Taking Root

By Sandra Ngo

man farming during daytime

I realized that war was monstrous. If it didn’t kill those it touched, it took away a piece of their souls, so they could never be whole again.
― Nguyễn Phan Quế Mai, The Mountains Sing


Our mothers were birthed
in emerald green and clay dust,
the land of ruby dragonfruit.
The first sister arrived on the Northeast wind
and the younger on the summer monsoon—
Bodhi and hibiscus trees planted
in the middle of the busy road that framed their home.

We were their tiny seeds, a promise –
ready to be flung
onto the earthly tracks below.
And then—
And then—
A cataclysm that cast out
half a family in a fisherman’s skid.
A tide of war that parted us with the Pacific.

Forty years has since passed, but
I remain your sonic echo:
a mirrored gesture of a boat unboarded.
I picture you working in your clothing stall,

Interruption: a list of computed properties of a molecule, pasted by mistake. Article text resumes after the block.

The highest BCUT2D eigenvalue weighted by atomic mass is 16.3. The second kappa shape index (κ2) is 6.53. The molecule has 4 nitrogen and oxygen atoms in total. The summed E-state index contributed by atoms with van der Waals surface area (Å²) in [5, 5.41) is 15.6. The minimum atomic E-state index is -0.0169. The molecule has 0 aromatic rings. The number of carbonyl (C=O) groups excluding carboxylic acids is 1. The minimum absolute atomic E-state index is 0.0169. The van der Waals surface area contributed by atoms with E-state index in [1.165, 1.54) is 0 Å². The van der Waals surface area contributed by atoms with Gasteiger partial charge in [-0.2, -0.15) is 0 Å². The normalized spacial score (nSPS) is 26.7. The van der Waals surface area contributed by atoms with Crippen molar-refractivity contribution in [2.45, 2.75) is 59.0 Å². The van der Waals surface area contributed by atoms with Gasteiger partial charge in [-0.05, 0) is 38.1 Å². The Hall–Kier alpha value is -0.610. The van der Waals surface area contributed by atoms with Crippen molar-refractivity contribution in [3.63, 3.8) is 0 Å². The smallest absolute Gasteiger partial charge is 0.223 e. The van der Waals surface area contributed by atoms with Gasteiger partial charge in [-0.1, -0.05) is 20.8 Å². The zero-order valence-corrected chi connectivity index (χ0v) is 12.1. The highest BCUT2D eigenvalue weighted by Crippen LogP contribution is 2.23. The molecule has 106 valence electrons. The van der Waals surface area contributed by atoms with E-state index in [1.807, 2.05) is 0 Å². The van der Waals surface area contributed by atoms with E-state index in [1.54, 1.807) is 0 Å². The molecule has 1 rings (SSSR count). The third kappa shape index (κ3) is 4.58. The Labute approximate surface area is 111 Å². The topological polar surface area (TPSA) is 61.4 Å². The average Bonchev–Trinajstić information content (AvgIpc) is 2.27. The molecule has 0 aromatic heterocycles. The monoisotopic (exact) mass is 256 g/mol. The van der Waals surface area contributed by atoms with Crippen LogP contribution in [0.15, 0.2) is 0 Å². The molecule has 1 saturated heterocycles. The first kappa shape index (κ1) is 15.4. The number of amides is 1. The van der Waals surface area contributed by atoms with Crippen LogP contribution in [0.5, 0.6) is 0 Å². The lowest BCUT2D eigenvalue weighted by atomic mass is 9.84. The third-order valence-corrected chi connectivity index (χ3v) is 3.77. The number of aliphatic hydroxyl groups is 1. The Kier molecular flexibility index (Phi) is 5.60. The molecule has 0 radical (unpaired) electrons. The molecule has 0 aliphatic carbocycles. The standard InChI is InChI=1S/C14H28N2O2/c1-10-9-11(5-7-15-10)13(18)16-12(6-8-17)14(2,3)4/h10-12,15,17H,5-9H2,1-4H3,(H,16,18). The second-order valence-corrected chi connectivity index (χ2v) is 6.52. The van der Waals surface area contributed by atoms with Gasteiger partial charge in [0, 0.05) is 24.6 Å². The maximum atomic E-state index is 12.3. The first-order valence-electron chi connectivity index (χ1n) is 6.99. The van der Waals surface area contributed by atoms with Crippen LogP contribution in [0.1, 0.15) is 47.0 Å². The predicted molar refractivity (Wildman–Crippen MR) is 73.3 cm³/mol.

and wish to ask in a language you do not know
“How are the kids?”
Do you wonder if I remain untethered?
I still have no answer.

But cousin,
how is it possible to sprout?
Our grandparents swam in bays with limestone isles
while my tendrils snake into clear lakes,
with snails and clams just the same (but smaller).

Have I put down roots?
I drink the summer air
sweet as lychee berries,
and wish for monsoons all the same.
I am having a baby soon.


Sandra Ngo is a Canadian-born member of the Vietnamese diaspora. Her poetry focuses on the complexity of identity, and how the minute details are crafted by the larger systems and ecologies in which we live.

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